Kanye West gave a defiant performance at Glastonbury, challenging critics who said he was unsuitable for the event by declaring himself the “greatest living rock star”.
The US rapper delighted many core fans with a 100-minute set on the Pyramid Stage that included big hits and new material, but did little to win over those festival-goers who came along out of curiosity.
Wearing blue denim with a white splattered paint effect, West spent most of the set alone on a bare stage under a ceiling of hundreds of powerful spot lights, although he took a trip above the stage in a crane for “Touch the Sky”.
“Thank you all for coming out tonight, thank you for coming to see me,” he said in a rare moment of engagement with the crowd.
West’s performance opened with “Stronger” and closed with “Gold Digger”, and included a guest appearance by Justin Vernon of folk band Bon Iver, who lurked in the shadows on the edge of the stage as the rapper strode around.
At one point, West sang part of Queen’s “Bohemian Rhapsody” before declaring: “You are watching the greatest living rock star on the planet!”
The decision to give West the coveted Saturday night slot caused controversy among fans of the festival, which is better known for its rock and folk music, and 135,000 people signed a petition to get him dropped.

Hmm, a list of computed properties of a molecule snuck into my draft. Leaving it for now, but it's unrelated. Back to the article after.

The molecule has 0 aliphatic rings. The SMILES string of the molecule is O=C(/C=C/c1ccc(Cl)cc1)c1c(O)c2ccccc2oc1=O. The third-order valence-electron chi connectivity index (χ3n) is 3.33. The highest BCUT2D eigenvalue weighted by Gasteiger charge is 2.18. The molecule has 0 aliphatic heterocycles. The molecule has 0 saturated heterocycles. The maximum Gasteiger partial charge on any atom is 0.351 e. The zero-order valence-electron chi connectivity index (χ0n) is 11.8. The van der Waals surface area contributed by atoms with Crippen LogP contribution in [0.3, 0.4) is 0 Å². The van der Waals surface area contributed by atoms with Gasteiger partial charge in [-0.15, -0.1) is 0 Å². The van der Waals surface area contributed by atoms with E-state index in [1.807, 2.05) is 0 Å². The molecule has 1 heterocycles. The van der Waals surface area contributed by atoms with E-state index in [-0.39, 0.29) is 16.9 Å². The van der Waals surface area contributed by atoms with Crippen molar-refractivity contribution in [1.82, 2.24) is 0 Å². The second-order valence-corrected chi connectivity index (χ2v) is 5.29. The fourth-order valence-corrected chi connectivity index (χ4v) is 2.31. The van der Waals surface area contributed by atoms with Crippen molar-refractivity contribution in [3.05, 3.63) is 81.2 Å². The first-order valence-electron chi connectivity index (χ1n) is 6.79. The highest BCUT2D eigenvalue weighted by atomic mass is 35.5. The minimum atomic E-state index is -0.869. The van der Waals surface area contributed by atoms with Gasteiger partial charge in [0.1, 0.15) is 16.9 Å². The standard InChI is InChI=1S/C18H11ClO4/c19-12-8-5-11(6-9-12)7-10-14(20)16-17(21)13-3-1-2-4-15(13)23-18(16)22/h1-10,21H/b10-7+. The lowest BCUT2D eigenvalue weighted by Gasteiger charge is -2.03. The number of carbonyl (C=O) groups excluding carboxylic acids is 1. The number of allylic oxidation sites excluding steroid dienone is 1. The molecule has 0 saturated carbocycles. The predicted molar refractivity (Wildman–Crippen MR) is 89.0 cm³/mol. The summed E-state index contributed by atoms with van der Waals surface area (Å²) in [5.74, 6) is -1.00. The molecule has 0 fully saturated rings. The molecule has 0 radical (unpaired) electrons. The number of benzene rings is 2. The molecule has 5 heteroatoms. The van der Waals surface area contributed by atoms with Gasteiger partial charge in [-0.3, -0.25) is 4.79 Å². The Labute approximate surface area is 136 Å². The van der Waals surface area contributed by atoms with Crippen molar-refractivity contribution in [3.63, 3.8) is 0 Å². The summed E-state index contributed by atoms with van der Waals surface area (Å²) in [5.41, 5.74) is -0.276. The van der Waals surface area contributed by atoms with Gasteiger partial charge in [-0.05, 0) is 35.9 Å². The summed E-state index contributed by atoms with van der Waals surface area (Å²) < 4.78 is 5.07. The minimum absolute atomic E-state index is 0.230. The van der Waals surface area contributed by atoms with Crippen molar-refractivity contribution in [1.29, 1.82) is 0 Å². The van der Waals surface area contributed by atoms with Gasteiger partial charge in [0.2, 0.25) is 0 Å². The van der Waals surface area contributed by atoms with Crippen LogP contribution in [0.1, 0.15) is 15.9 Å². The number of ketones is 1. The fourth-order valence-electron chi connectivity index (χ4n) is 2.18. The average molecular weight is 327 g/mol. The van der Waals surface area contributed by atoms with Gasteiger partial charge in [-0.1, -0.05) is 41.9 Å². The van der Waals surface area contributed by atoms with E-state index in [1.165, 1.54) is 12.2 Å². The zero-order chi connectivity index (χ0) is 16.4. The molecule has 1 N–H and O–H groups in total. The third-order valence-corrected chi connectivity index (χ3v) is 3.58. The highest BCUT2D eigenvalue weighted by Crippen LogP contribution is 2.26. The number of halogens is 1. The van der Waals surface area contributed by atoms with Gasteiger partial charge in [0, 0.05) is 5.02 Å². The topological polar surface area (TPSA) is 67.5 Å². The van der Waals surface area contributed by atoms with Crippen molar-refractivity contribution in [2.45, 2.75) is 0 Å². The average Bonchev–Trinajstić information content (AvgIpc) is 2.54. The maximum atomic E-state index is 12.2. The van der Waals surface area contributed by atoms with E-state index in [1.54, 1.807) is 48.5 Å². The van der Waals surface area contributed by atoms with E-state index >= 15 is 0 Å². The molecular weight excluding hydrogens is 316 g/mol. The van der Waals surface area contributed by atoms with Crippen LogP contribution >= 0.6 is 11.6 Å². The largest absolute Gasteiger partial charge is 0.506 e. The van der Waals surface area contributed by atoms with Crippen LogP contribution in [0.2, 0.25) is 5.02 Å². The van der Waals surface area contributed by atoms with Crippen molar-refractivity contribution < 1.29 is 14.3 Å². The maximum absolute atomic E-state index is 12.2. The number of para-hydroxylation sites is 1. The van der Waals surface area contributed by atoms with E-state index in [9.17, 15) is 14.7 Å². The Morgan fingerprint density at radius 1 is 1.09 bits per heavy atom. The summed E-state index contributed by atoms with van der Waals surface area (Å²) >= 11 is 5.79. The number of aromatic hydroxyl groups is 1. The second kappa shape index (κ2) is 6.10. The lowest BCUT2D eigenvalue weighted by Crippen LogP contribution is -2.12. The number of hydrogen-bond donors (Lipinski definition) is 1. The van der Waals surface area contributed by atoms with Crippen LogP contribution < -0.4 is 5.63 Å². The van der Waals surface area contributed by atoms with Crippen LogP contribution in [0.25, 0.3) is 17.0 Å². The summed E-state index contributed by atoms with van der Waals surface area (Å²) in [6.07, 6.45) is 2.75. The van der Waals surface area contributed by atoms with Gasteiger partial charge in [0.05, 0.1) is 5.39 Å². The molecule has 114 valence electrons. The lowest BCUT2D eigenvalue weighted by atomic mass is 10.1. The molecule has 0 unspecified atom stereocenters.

Emily Eavis, Glastonbury’s co-organiser and daughter of founder Michael Eavis, said she had even received death threats over the booking, but insisted that he was an artist “making the most exciting music at the moment”.
There was certainly huge support in the crowd for West, who repeatedly went silent to allow the fans to sing along, and won cheers when he dedicated one song to his wife Kim Kardashian, who was in the audience.
But the set was at times chaotic. Just minutes in, an audience member, comedian Lee Nelson, jumped onto stage and had to be removed by security, while West stopped several songs to restart them.
Joshua, 26, said he was disappointed. “I love all his stuff, but I found him crap tonight,” he told AFP.
“You’ve got to respect the crowd. His ego was outside the Pyramid — he doesn’t understand Glastonbury.”
“I’ve never been in an audience more willing to love a headliner and be so disappointed,” wrote Times columnist Caitlin Moran on Twitter.